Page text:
4. In the Conditions panel Logic has automatically selected MIDI notes for us in the Status panel and setup the fixed (“Fix”) velocity selector in the Operations panel. Now we can batch select the velocity of the notes we previously selected in the numerical pull down menu in the Operations panel.
5. Select a value and hit the “Operate Only” or “Select and Operate” option, and now all our desired notes are set to the same selected velocity.
Tip: For example, you may want to only select the bass notes, or left hand in a certain performance in order to get them at a certain velocity. Add a “Pitch” selection “Condition” by setting the top pull down menu in the Pitch conditions section to “<=” and the desired note in pitch selection menu directly below, in our case D1. Now only notes below D1 will be effected by the batch velocity change.
Note: In order to make all the options available to you, hit the “Hide unused parameters” checkbox in the bottom left corner. You’ll see the prompt above pop-up, go ahead and click-through.
My synth lines don’t sound like a robot enough already. The same steps apply for trimming every selected note to the same length via the “Fixed Note Length” preset. Once the preset is loaded up simply type the desired length in the time pull down menu in the Operations panel. You’ll see a time divisions set at 0 0 1 0 by default, that represent bar, beat, division and tick. Typing in a length of 0 1 0 0, for example will set the length of every note to one bar. The division length is determined by your project settings, which can be set in transport bar, as seen here at 1/16th note:
You don’t honestly have to set every note in that crescendo manually. And again, the Crescendo preset will allow us to smoothly create velocity, pitch and more crescendos in our performances as seen here. Simply set the length (bars, beats, division, ticks) of the desired crescendo in the Position Condition panel and the range in the velocity Operation panel, as seen above.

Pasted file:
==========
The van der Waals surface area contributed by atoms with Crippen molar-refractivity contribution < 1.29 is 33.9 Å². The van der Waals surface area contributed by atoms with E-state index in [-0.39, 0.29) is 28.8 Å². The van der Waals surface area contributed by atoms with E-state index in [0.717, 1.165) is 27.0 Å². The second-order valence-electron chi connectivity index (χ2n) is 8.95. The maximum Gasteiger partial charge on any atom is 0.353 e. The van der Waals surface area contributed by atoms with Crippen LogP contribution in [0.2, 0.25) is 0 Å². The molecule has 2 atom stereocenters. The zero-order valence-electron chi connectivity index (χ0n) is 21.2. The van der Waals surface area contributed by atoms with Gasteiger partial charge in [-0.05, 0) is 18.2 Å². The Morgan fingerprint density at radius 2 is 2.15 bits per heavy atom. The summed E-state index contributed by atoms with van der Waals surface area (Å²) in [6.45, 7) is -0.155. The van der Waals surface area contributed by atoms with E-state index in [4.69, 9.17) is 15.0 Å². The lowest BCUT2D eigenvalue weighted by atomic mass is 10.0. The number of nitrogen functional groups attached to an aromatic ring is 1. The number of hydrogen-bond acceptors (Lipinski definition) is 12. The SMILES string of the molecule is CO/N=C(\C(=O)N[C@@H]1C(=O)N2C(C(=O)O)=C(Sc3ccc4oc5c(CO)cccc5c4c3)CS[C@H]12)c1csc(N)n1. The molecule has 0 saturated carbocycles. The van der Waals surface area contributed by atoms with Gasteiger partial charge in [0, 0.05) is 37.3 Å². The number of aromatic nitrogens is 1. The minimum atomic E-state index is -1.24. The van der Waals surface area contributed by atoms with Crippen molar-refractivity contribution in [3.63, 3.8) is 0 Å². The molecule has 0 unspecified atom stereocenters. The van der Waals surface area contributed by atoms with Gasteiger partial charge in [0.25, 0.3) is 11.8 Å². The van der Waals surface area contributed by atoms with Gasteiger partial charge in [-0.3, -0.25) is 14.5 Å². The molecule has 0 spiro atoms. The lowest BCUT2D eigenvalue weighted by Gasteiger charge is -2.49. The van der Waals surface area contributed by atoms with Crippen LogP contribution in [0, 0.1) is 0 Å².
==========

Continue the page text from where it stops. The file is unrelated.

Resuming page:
Ok they are starting to sound too much like a robot. The Humanize preset can be used to randomize the position, velocity and pitch of our MIDI performance to create a more realistic or human feel to them. And the DoubleSpeed/Half-time presets can, well, lengthen or shorten our parts by a factor of two (be sure to provide enough empty space in your MIDI region for a performance that is about to be twice as long!). However, the new Time Handles feature in LPX might be an easier route. You can learn all about those in the 6 powerful new features you may have missed in Logic 10.1 episode of The Logic Pros.
Have any interesting edits you’re doing with Transform? Velocity limiting? Fancy key changes/Transposition? Let’s us know in the comments below:
The Logic Pros is a new regular series exploring all of the most interesting gadgets and software for making music on your Mac/iOS devices. If there is any gear you would like us to take a closer hands-on look at, let us know in the comments section below or shoot us an email.
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- 6 powerful new features you may have missed in Logic 10.1
- How to control anything in Logic using your hardware MIDI controller
- How to create multi-layered synth patches & drum sounds with Track Stacks
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- TE’s new pocket-sized synths & how to sync them up with your Mac